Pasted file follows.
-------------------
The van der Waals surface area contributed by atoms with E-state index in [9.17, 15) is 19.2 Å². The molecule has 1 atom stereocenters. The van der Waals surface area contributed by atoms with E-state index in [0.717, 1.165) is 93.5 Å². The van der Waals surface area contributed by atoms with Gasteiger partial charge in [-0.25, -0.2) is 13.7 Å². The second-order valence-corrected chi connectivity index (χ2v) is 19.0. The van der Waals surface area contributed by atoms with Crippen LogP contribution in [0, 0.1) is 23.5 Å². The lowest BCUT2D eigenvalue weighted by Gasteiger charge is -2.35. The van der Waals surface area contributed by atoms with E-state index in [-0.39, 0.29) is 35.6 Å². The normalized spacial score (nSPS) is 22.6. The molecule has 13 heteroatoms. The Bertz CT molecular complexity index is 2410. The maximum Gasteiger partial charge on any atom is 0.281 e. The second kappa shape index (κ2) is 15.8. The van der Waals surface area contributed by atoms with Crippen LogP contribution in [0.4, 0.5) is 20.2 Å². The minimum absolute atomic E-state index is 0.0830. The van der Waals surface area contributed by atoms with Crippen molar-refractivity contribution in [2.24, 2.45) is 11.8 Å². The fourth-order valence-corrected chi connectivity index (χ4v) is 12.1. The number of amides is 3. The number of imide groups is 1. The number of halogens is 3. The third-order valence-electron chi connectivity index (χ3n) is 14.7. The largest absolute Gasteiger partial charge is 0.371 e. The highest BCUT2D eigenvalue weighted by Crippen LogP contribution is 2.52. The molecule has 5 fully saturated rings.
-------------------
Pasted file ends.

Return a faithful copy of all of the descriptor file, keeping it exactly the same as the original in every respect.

The van der Waals surface area contributed by atoms with E-state index in [9.17, 15) is 19.2 Å². The molecule has 1 atom stereocenters. The van der Waals surface area contributed by atoms with E-state index in [0.717, 1.165) is 93.5 Å². The van der Waals surface area contributed by atoms with Gasteiger partial charge in [-0.25, -0.2) is 13.7 Å². The second-order valence-corrected chi connectivity index (χ2v) is 19.0. The van der Waals surface area contributed by atoms with Crippen LogP contribution in [0, 0.1) is 23.5 Å². The lowest BCUT2D eigenvalue weighted by Gasteiger charge is -2.35. The van der Waals surface area contributed by atoms with E-state index in [-0.39, 0.29) is 35.6 Å². The normalized spacial score (nSPS) is 22.6. The molecule has 13 heteroatoms. The Bertz CT molecular complexity index is 2410. The maximum Gasteiger partial charge on any atom is 0.281 e. The second kappa shape index (κ2) is 15.8. The van der Waals surface area contributed by atoms with Crippen LogP contribution in [0.4, 0.5) is 20.2 Å². The minimum absolute atomic E-state index is 0.0830. The van der Waals surface area contributed by atoms with Crippen molar-refractivity contribution in [2.24, 2.45) is 11.8 Å². The fourth-order valence-corrected chi connectivity index (χ4v) is 12.1. The number of amides is 3. The number of imide groups is 1. The number of halogens is 3. The third-order valence-electron chi connectivity index (χ3n) is 14.7. The largest absolute Gasteiger partial charge is 0.371 e. The highest BCUT2D eigenvalue weighted by Crippen LogP contribution is 2.52. The molecule has 5 fully saturated rings.